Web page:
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Shell predicts LNG market tightening

The world’s largest LNG portfolio player sees a market rebalancing on the horizon

Global LNG is “clearly a well-supplied market”, but Shell believes that the market dynamics could shift again over the next few years. “We do not use the term oversupply—as all of the LNG being produced is being absorbed,” a spokesman for the firm tells Petroleum Economist

But Shell’s supply-demand analysis suggest that the LNG market is “more than three-quarters through the rapid supply growth” coming from liquefaction projects that were sanctioned between 2011 and 2015. “After this we expect to see little new supply coming in and inevitable tightening of the market.” 

Shell analysts see a similar difference between the short and medium-term outlooks for demand. During 2017 and 2018 Asian LNG demand grew faster than overall LNG supply, resulting in a reduction in LNG deliveries to Europe. This year, despite continued demand growth in China, Shell is “seeing LNG supply grow much faster than Asian demand, and therefore an increase in LNG deliveries to Europe”. These LNG volumes are being accommodated by reduced pipeline gas deliveries to Europe, fuller storage and increased coal to gas switching in the power sector. 

But, longer-term, “due to the role of gas in transitioning to a lower carbon energy system and improving air quality, particularly for fast growing Asian economies, we expect to see continued strong growth in LNG demand for some time,” says the spokesman. 

Shell sees the LNG market’s move towards commoditisation as having a number of positive implications—it can result in volume growth that benefits all participants, while increased liquidity can create more open markets and reduce the cost of trading and delivering LNG, according to the Anglo-Dutch major. But the spokesman cautions that “there are several factors unique to LNG that may impact complete commoditisation”. 

"We expect to see continued strong growth in LNG demand for some time", Shell spokesman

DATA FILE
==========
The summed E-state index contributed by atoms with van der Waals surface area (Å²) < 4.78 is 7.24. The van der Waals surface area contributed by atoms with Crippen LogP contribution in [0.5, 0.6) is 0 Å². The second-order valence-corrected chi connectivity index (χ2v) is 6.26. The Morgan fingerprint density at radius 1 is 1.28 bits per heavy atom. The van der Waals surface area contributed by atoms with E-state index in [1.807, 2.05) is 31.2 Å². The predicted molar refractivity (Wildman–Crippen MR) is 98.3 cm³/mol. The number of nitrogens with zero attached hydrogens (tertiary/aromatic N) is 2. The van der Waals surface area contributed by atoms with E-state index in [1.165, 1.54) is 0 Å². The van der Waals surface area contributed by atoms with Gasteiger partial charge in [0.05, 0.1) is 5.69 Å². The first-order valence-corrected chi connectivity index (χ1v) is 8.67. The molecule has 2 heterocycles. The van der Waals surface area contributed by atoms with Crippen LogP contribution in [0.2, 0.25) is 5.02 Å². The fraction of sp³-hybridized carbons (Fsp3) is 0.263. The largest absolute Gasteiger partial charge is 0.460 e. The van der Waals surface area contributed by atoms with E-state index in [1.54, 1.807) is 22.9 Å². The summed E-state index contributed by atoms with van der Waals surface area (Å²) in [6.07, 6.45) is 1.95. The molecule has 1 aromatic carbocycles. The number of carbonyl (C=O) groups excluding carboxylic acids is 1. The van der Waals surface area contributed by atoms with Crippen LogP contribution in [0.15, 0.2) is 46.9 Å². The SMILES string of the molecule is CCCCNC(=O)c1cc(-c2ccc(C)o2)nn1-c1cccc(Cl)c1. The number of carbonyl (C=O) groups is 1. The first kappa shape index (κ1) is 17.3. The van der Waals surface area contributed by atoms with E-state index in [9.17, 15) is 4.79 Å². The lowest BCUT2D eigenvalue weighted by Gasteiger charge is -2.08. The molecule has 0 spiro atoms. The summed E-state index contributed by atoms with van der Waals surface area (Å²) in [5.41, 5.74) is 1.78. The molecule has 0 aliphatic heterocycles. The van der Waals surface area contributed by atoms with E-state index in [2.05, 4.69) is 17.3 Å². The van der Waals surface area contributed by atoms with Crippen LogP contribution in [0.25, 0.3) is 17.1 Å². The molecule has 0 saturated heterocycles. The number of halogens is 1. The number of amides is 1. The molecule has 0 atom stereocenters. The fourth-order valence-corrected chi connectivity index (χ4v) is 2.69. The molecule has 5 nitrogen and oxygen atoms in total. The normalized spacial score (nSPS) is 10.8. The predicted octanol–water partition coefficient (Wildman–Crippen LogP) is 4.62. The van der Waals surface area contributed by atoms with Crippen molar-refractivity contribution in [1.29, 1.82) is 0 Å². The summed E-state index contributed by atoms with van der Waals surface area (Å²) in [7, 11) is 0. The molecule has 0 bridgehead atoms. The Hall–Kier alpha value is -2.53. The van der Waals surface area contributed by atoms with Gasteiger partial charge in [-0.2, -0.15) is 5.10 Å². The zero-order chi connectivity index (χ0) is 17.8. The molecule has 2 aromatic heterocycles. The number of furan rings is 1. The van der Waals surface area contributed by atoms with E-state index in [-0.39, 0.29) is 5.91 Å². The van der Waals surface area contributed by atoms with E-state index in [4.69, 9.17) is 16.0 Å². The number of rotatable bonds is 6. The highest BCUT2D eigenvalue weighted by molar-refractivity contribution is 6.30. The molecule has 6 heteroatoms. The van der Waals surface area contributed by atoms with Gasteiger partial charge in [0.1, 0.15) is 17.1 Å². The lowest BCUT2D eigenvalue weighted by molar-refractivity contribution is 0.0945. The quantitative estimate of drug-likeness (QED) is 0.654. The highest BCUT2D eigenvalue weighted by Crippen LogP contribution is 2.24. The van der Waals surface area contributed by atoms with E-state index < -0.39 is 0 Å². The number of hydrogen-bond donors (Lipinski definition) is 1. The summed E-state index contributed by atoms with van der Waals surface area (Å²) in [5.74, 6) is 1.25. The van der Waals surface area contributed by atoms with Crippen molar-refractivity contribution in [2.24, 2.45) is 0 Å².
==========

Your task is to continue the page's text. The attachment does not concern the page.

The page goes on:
Shell is the world’s largest LNG portfolio player, and it contends that “the model we deploy is playing a big role in the development of a more flexible and inclusive global LNG market that provides natural gas to a broader number of people at an affordable cost”. The model “is based on integration along the LNG value chain, which is not only a competitive advantage but also makes us more resilient and reliable, as we are able to optimise the portfolio while addressing our customer’s changing needs”. 

Shell’s scale and portfolio “enables [it] to bridge the gap between and buyers and suppliers needs, which is good for growth of the industry”. The needs and profile of buyers are “changing and with growing competition in downstream gas markets, buyers are looking at shorter, smaller and more flexible contracts with varying structures that enable them to be competitive in their own downstream markets”. 

“All of this is not closely aligned with what the producers need to secure financing,” says the Shell spokesman. “Hence, it is becoming increasingly difficult to get projects over the line. We can step in here, and without necessarily taking equity interest—enable projects to proceed by agreeing substantial long-term offtake contracts, or we can also raise debt finance on our balance sheets and take FID without long-term offtake contracts.”

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